What the presbytery didn’t know was that Noah had recently come into some money. To him, a small fortune. He was thirty-five and since the age of eighteen had been slaving and studying. While attending the university, he’d worked on boats, docks and in fish markets out of the Port of Seattle. A year ago his mother had passed and, to his surprise, had left him a hefty portion of her inheritance.
So, he offered to lighten the presbytery’s financial burden by taking on the renovation costs of the church as a donation if they would see fit to assign him as the pastor. The proposal was an appealing one for the Presbyterian church.
Before closing the deal, Noah called his closest friend, and the man responsible for talking him into the seminary in the first place. George Davenport thought he’d lost his mind. George was a retired Presbyterian minister who had been teaching for the last fifteen years at Seattle Pacific University. “I can think of a thousand ways for you to throw away that money,” George had said. “Go to Las Vegas, put it all on red. Or finance your own mission to Mexico. If those people needed a pastor, they’d go looking for one.”
“Funny that church is still standing there, useless, like it’s waiting for a rebirth. There must be a reason I happened to see it on eBay,” Noah said. “I’ve never looked at eBay before in my life.”
After much debate, George conceded, “If it’s structurally sound and the price is right, it might work out. You’d get a big tax write-off with the donated renovation cost, and a chance to serve a small, poor congregation in a hick mountain town that doesn’t get cell-phone reception. Sounds perfect for you.”
“There is no congregation, George,” Noah reminded him.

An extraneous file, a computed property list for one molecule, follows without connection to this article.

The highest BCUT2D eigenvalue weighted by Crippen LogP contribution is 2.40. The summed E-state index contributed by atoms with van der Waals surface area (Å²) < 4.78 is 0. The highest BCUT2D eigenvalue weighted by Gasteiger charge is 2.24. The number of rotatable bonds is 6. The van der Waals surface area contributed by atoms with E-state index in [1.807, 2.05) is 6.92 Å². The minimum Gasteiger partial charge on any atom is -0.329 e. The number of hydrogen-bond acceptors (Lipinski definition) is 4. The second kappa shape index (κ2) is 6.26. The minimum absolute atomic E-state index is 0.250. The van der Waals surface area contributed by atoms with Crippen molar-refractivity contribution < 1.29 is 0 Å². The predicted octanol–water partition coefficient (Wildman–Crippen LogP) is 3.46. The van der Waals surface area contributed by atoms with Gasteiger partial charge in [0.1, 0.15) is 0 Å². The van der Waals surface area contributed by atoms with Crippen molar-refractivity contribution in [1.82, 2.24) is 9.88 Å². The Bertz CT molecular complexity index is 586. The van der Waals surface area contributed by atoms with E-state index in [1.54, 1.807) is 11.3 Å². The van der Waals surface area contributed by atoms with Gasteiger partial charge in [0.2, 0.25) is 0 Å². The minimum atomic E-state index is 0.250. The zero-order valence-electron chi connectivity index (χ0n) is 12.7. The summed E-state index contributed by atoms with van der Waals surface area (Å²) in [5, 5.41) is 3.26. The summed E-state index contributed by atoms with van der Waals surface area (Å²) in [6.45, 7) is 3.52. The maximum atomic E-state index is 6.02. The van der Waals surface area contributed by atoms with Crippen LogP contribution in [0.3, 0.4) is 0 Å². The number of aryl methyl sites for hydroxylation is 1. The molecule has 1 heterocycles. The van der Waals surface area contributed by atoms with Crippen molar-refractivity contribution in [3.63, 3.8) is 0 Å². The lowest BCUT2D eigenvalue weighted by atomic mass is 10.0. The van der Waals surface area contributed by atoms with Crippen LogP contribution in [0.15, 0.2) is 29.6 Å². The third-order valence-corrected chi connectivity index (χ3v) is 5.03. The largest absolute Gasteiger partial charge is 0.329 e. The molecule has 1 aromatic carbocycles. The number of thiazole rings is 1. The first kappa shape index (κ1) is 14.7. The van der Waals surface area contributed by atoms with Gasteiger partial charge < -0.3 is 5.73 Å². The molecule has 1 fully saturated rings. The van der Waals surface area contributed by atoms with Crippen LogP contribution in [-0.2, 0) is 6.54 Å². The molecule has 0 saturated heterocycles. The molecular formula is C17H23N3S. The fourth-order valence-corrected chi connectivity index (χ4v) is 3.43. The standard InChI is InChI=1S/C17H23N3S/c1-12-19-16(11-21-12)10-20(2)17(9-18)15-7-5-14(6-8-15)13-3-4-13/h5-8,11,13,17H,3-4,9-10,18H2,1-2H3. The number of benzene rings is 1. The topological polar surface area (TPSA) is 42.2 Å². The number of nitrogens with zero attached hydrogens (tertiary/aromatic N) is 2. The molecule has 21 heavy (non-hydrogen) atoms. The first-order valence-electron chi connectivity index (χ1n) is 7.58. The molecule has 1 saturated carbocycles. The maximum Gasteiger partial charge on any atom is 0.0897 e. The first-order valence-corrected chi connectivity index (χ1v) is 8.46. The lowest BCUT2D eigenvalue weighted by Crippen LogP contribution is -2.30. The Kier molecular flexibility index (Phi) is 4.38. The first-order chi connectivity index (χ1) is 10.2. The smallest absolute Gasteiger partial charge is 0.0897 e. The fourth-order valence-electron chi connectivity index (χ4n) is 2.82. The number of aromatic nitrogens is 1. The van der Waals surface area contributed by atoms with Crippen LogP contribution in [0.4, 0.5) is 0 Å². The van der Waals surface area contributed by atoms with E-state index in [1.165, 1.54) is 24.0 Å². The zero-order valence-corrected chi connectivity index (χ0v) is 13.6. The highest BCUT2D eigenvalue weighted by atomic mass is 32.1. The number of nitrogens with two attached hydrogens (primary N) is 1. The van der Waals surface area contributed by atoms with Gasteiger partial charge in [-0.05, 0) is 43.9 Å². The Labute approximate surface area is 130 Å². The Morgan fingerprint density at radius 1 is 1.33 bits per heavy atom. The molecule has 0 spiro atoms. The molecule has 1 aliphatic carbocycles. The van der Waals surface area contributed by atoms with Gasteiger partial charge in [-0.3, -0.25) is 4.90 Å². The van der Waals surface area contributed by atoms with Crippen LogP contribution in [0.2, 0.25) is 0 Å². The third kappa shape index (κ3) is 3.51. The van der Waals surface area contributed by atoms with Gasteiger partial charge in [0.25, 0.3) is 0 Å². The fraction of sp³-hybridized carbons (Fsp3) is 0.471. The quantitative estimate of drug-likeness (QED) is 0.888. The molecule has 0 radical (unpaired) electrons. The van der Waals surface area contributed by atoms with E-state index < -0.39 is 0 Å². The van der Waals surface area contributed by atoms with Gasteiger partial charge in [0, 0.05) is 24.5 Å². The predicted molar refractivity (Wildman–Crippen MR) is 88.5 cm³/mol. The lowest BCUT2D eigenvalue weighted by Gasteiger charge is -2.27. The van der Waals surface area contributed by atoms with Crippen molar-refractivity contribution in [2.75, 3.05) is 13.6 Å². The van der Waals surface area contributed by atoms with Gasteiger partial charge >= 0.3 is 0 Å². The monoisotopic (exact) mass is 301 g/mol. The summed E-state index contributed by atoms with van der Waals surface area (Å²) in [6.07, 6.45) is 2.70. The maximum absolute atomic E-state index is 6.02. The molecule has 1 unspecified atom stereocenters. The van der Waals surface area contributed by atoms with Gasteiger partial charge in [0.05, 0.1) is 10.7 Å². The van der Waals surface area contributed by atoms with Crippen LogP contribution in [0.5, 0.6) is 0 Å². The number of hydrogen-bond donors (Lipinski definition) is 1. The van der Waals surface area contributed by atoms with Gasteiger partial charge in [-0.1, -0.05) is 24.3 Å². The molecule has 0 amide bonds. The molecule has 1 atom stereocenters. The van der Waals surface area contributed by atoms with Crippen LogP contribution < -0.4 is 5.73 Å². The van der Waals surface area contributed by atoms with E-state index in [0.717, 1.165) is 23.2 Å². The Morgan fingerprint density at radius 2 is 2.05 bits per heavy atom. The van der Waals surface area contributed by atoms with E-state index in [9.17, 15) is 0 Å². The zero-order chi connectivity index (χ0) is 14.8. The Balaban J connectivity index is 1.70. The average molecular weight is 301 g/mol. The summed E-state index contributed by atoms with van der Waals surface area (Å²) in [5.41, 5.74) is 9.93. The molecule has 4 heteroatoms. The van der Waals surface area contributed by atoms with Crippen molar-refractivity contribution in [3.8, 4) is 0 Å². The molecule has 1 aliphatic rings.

“Then you’ll have to gather one, son. If anyone can do it, you can. You were born to do it, and before you get all insulted, I’m not talking about your DNA. I’m talking about pure talent. I’ve seen the way you sell fish, I always thought there was a message there. Go—it’s what you want. Open your doors and your heart and give it all you’ve got. Besides, you’re the only ordained minister I know who has two nickels to rub together.”
So Noah inked the deal with the presbytery and hoped his mother wasn’t spinning in her grave. Truth be told, she’d always quietly supported him when, years back, he had been determined as hell to run away from the ministry. She had good reason. Noah’s father was a powerful, semifamous televangelist—and a cold, controlling man. Noah had run away while his mother could not.
If someone had told Noah seventeen years ago, when he fled his father’s house at the age of eighteen, that he would one day be a preacher himself, he’d have laughed in their face. Yet here he was. And he wanted that church. That wreck of a church in that peaceful, uncomplicated mountain town.
Several weeks later Noah was in his fifteen-year-old RV, which would be his home for a good long time, towing his twenty-year-old faded-blue Ford truck. En route to Northern California, he called George’s office, placing the call from his cell phone before the signal was lost in the mountains and tall trees. “I’m on my way into Virgin River, George.”
“Well, boy—how does it feel?” George asked with a deep chuckle in his voice. “Like you pulled off the sweetheart deal of the century, or like you’ll be dead broke and out in the street before you know what hit you?”